One evening last summer, I noticed fireflies blinking away in the dark outside the window beside my easy chair.

“Look at the lightning bugs out there,” I said to my wife, Marsha.

But when she came to the window, they had stopped blinking.

“I don’t see any,” she said. “I see eyes. Someone is looking at us.”

That someone was a passing deer that turned its head toward the sound of our voices, so its eyes caught the light from inside the house. It was so close that it was blocking the view of the fireflies. Deer in the yard are not uncommon here at the Poor house.

This spring, my rhododendrons disappeared – again. But they’re not completely gone. The 10-foot high shrubs still have a two-foot crown of foliage the deer couldn’t reach. This happens almost every winter when I get lazy about applying the spray-on deer repellant. Deer are a bit of a problem here, in part because some of our neighbors enjoy feeding them. I’ve counted as many as 16 at a time in the yard. It makes flower gardening a challenge. Just about the time the hosta leaves get big and beautiful, the plants are reduced to something that resembles celery sticks. The hydrangea is history and the list of other victims is long. I’ve tried a scarecrow and even Irish Spring soap, but to no avail. I refuse to imprison my flowers within an electric fence, so I’ve been reduced to planting only deer-resistant flowers, the ones deer won’t eat – peonies, irises, cone flowers, lambs’ ears, bleeding hearts and the like.

But it’s not just deer. There have been times when I’ve counted more than 30 wild turkeys under the birdfeeders, cleaning up the spillage. Turkeys are frequent visitors. The most recent sighting was a few days ago when a big tom with a long beard was pecking at his reflection on the midnight blue finish of Marsha’s brand-new Subaru.

“Hey, stop that!” she yelled, only to be ignored. She had to run out to the driveway and chase it away. She didn’t yell at the hen turkey that showed up in the yard last summer, though, with 11 fist-sized offspring. Her reaction was more: “Ooh, look at that!”

A lot of people are discovering their birdfeeders are attractive not just to birds, but animals as well. Bears are especially fond of black oil sunflower seeds and winter hungry bobcats are attracted to the squirrels that compete with the birds for the food people put out. Sometimes the wildlife visit involves predation. Last year, Marsha ran out of the house yelling to save the neighborhood cat, which was being attacked by a gray fox that wasn’t much bigger than the cat. That tree-climbing fox had a den full of kits in the yard of the next-door neighbor.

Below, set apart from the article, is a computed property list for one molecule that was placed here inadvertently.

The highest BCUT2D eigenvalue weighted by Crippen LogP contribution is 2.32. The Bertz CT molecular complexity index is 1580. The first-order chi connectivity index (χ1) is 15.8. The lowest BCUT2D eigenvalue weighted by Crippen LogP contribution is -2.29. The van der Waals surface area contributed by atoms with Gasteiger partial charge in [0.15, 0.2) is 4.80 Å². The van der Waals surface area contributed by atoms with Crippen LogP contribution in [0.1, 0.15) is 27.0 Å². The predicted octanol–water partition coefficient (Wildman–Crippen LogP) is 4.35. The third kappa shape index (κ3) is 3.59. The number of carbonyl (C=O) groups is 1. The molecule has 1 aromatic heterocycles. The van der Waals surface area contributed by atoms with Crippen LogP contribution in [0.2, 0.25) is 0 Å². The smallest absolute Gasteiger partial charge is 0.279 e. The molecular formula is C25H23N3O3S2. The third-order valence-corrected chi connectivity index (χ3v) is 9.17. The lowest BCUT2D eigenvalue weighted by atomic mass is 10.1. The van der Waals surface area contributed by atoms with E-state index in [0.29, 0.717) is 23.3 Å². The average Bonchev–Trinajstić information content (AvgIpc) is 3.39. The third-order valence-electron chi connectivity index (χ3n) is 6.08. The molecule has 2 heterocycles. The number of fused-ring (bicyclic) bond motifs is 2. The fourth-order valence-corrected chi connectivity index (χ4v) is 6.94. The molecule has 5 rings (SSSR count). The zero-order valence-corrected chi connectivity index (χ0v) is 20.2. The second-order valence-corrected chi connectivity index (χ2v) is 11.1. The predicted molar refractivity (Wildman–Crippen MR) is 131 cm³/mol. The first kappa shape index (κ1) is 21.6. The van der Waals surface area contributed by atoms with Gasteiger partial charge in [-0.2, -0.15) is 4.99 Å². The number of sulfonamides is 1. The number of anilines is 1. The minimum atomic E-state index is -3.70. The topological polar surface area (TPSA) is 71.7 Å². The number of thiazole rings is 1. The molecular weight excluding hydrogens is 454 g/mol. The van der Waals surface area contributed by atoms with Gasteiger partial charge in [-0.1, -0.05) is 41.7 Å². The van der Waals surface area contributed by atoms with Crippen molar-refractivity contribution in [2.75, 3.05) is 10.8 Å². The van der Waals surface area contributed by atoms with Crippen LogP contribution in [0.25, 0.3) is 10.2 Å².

Often, we’re unaware of the wild visitors. It’s hard to ignore the murder of crows that comes to feed from the compost bin; until I set a game camera out there, we didn’t know about the raccoons coming at night. That camera also told us we get an occasional visit from a couple of the coyotes that we hear singing in the night from time to time.

Speaking of night, we have our share of owls as well. Once it was a tiny saw whet owl that perched on the porch. Recently it’s been a very vocal barred owl fond of saying what sounds like, “Who cooks for you? Who cooks for y’all.” Sometimes it does this in the maple tree right outside the bedroom window.

Similar to some of our neighbors, we have an ongoing battle with the flying squirrels that have decided our home is their home. A fair number of mice feel the same way. I’ve had skunks take up residence under the porch in the past, posing a nocturnal hazard. We don’t have a dog, so that occasional porcupine doesn’t pose too big a threat. And the Phoebe nest in the eaves is an annual event.

Opossum can be added to the list of critters that visit us, and who doesn’t have a woodchuck or two? I’ve yet to see an actual moose in the yard, but I took pictures of one in my neighbor’s yard across the street. And while I haven’t seen a bear out there on the lawn, some of my neighbors tell me they have.

The wildlife can be inconvenient at times, but they’re fun to watch – better than TV. It’s part of country living, and when you get right down to it, I’d much rather see a bear in the hood than a bulldozer. But for those folks who want more, or perhaps less, wildlife in the yard, landscaping is part of the solution.

To replicate my flower garden of plants deer don’t like just do a search online of “deer-resistant flowers and shrubs.” And maybe consider giving up feeding the birds – or at least restrict bird-feeding to the winter months to avoid attracting bears. If you’d like to see more wildlife, the New Hampshire state nursery offers a “wildlife package” of bare root seedlings that will grow to make your plot a magnet for critters. That package includes such plants as American hazelnut, native grape, elderberry and beach plum. A “winter survival package” includes crabapple, bayberry, European highbush cranberry and European mountain ash. Go to www.nh.gov/nhnursery for more information and to order.